We may know that wages and incomes have seen little, if any, growth, but we wanted to learn more about what economic insecurity means for America’s middle class: what kinds of choices and trade-offs do families make when both time and money are tight? How do they stretch and save to get by? In an age of blended families, how do parents bring security and joy to their children’s lives? In pursuit of answers, we launched the American Middle Class Hopes and Anxieties Study (AMCHAS), a mixed methods study that brings together in-depth interviews, survey data, focus groups, and quantitative analysis to better understand how the middle class is faring across the five core domains of time, money, health, respect, and relationships. We were especially interested in diving deeper into the complexity of the middle class experience.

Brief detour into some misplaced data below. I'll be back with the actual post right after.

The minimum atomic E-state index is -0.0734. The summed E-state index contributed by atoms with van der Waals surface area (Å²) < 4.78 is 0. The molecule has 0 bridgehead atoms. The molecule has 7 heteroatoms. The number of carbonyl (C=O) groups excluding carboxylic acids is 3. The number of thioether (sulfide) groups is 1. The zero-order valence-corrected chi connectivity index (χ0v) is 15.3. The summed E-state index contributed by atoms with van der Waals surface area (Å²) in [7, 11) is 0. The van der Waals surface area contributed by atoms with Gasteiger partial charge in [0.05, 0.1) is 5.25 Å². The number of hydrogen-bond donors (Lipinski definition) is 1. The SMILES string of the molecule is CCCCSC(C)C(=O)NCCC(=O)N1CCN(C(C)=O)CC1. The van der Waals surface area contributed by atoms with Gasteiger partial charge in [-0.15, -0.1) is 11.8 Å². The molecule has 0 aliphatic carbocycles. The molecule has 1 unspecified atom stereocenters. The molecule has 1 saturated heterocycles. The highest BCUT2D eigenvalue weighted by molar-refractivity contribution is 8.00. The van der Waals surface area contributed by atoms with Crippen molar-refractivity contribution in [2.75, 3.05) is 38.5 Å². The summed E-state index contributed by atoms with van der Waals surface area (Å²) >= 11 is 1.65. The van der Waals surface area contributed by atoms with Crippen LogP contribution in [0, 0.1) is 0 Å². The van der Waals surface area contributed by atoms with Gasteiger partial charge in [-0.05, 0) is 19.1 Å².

For the first phase of the study, we conducted focus groups in five locations across the United States; Las Vegas, Nevada, Wichita, Kansas, Houston, Texas, Prince George’s County, Maryland, and Central Pennsylvania. We selected these locations because they map onto national statistics on race/ethnicity, median income, education, and industry; together, the five locations also represent cities of varying population sizes and accounted for East, West, South, and the Middle of America. Participation in the focus groups was limited to working age (25-64 years) individuals in the United States. The middle-class participants were selected using the FMCi’s definition, meaning that they had incomes that fell within the middle 60% of their local income distribution. In conducting these focus groups, we stratified the participants by race and gender to create a space for open conversation within each group. This research design allowed commonalities to surface more naturally during the focus group and made it possible for us to uncover and compare -specific themes that emerged from the data.